Sony RX1R II Is An Itty Bitty Little Camera With A 42 MP Full Frame Sensor

Sony RX1R II Street Photography

Ho-hum. Another day, another high-end Sony camera. You’d think this would get boring but then along comes the diminutive Sony RX1R II. And you have to wonder, did Sony just invent the perfect camera for street photography? Hit the jump to find out more.

Sony RX1R II – The Leica Q Killer?

Sony RX1R II Street Photography

The original Sony RX1 and RX1R (same camera without the AA/Low Pass filter) impressed a lot of photographers with their near medium format quality thanks to a fantastic zeiss 35mm fixed lens matched to an amazing sensor. But then along came the A7 series with interchangable lenses, built in EVFs and faster autofocus¸ and the cute little RX1 was mostly forgotten. Mostly.

There was something magical about that little beast. And even though some photographers moved to different systems they always had a sweet spot for the RX1 and eventually the RX1R. Well, Sony just released the RX1R II and by all acounts it looks like a worthy upgrade to the near legendary RX1.

On paper, the specs look great:

  • Built-In Pop-Up EVF
  • Back Illuminated 42 MP Sensor
  • 3.5X Faster Data Transmission Compared To Original RX1R
  • 35 mm f/2 Zeiss lens That’s Matched To The Sensor
  • Macro Focusing As Close As 14 cm
  • Uncompressed 14 Bit RAW Files
  • Improved AF – 30% Faster Than Original RX1R
  • Tiltable LCD Screen
  • Worlds 1st Optical Variable Low Pass Filter

Pretty much everything has been upgraded or added where missing from the original RX1R. Most notable are the pop-up EVF and the variable low pass filter that lets you select the level at which it is applied.

Frankly, most photographers are going to keep the variable low pass filter in the off position to get the most detail as possible out of the sensor. The fact that it’s variable seems like marketing hype more than anything else from my perspective.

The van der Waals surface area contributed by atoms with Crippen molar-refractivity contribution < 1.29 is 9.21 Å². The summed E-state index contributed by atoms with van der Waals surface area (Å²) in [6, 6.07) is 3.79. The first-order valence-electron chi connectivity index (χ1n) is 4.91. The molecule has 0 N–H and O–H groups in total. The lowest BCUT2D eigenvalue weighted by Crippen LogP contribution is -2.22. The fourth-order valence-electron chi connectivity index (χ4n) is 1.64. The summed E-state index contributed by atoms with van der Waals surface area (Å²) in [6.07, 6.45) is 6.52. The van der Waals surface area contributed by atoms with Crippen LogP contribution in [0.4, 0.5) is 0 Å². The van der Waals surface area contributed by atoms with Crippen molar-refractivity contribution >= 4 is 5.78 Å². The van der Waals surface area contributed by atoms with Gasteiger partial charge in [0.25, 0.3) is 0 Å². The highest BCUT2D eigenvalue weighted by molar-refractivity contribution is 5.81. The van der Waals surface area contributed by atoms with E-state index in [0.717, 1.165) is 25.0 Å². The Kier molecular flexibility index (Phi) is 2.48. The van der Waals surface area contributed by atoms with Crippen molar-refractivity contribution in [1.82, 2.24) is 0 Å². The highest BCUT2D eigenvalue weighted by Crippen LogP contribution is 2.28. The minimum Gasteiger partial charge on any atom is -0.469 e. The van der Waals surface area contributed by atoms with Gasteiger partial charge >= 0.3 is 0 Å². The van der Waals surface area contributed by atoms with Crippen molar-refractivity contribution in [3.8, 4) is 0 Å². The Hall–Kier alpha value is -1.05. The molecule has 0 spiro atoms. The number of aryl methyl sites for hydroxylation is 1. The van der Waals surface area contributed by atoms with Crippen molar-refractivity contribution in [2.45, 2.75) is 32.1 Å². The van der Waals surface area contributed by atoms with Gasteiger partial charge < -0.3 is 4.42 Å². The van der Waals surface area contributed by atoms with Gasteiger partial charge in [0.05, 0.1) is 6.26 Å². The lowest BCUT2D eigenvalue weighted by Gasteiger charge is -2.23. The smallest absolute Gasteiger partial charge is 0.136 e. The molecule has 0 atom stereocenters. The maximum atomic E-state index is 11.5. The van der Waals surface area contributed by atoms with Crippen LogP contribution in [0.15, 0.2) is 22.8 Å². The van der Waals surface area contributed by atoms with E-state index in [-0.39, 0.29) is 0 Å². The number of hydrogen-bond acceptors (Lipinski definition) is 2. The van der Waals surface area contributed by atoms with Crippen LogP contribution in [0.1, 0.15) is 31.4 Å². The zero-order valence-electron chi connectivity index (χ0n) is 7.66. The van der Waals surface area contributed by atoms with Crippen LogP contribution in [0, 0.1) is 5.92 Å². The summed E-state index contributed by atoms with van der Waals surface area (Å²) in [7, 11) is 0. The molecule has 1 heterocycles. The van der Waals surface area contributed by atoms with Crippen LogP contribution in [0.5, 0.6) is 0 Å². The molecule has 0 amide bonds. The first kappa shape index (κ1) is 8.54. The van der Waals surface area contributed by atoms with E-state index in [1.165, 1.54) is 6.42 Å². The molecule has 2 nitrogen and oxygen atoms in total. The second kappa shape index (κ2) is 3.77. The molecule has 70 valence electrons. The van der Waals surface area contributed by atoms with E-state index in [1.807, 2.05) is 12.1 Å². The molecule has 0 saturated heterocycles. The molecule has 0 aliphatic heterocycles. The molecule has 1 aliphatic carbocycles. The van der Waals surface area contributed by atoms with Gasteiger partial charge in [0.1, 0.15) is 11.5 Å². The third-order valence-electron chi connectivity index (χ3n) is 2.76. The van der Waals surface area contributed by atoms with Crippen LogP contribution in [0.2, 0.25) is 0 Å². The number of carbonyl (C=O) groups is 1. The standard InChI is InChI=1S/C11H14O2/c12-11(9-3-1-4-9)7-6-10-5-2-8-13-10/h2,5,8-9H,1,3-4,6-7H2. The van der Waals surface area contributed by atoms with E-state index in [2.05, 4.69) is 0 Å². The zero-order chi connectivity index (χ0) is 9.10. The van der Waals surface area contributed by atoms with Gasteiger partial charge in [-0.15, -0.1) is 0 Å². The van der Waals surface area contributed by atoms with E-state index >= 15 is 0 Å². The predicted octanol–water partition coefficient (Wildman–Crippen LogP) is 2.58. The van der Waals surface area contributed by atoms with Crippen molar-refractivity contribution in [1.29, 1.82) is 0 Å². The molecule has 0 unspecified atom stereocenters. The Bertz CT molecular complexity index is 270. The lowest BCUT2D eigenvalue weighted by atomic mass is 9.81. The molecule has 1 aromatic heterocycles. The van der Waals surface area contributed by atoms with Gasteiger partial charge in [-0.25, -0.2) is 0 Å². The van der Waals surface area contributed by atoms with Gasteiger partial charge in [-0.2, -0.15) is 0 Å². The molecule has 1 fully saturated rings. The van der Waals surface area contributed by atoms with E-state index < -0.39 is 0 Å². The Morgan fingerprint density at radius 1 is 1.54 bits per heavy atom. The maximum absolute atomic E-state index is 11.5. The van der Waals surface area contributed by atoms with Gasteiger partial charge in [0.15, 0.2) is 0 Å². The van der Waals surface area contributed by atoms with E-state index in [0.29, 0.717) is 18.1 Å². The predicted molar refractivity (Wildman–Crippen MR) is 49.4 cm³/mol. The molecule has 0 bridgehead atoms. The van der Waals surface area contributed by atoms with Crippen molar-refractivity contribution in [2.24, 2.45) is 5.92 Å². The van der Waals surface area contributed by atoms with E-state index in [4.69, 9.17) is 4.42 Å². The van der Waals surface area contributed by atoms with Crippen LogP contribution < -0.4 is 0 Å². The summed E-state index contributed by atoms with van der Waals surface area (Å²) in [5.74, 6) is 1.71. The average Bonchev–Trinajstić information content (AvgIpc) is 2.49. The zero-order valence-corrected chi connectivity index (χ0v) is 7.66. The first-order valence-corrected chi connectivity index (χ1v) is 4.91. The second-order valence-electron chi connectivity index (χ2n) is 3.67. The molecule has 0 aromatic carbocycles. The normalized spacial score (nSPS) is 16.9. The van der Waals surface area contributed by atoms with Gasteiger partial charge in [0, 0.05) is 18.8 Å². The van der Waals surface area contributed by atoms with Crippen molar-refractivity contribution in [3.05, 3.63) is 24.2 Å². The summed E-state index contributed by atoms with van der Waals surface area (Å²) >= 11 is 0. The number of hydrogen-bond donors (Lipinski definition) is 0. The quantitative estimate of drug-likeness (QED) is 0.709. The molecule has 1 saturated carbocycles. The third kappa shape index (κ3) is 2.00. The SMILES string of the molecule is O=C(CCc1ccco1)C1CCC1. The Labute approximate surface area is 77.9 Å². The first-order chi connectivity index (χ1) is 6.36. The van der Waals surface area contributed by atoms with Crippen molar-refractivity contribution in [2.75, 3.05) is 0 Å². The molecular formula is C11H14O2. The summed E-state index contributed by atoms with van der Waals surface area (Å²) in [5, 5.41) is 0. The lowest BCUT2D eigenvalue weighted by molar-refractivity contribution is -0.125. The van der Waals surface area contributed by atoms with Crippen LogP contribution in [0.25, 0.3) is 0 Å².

Sony RX1R II Street Photography

The built in EVF is another story and it’s something is pretty much mandatory for any new camera. Real photographers don’t want to walk around with their arms stretched out in front of them, looking like a tourist while they frame their shots. A built in EVF lets you brace the camera against your face but also gives you a more private framing experience where you can concentrate on the frame and block out the surrounding world.

But pop up EVFs always seem a bit janky to me. The sacrifices made by this space saving design include stability and the fact that it’s lacking any kind of real eye piece to block extraneous light. There is an clip-on eyecup available but it would have to be removed every time you store the viewfinder which kind of defeats the purpose. Apart from these minor complaints, the viewfinder comes with the T* designation introduced with the A7R II which has an amazing viewfinder. So we’ll have to wait and see this in person to determine how good or bad it is.

The Sony RX1R II will sell for $3300 USD and can be pre-ordered from your favorite retailer:

StreetShootr’s Take

On the surface this looks like a pocket sized version of the A7R II which has been largely accepted as the camera of the year for 2015. If this little guy can hold up in real world tests it might just catch on with street photographers who want the full performance of a full frame sensor in a compact package. It’s immediate competition (from my perspective) is the dvisive Leica Q which sells for nearly $1000 more and doesn’t come with the 35mm focal length that street photographers tend to prefer.

The idea of this much power in the palm of your hand is tempting to say the least. But my experience with the original RX1 (and RX1R) was that they were actually TOO small. All the controls were fiddly and it felt like I was sacrificing usability for size at every turn. But the image quality? Stellar.

If the latest generation RX1R II lives up to the hype for image quality then Sony will have hit a home run with righteous bat flip. However you look at it, this is one interesting little camera!

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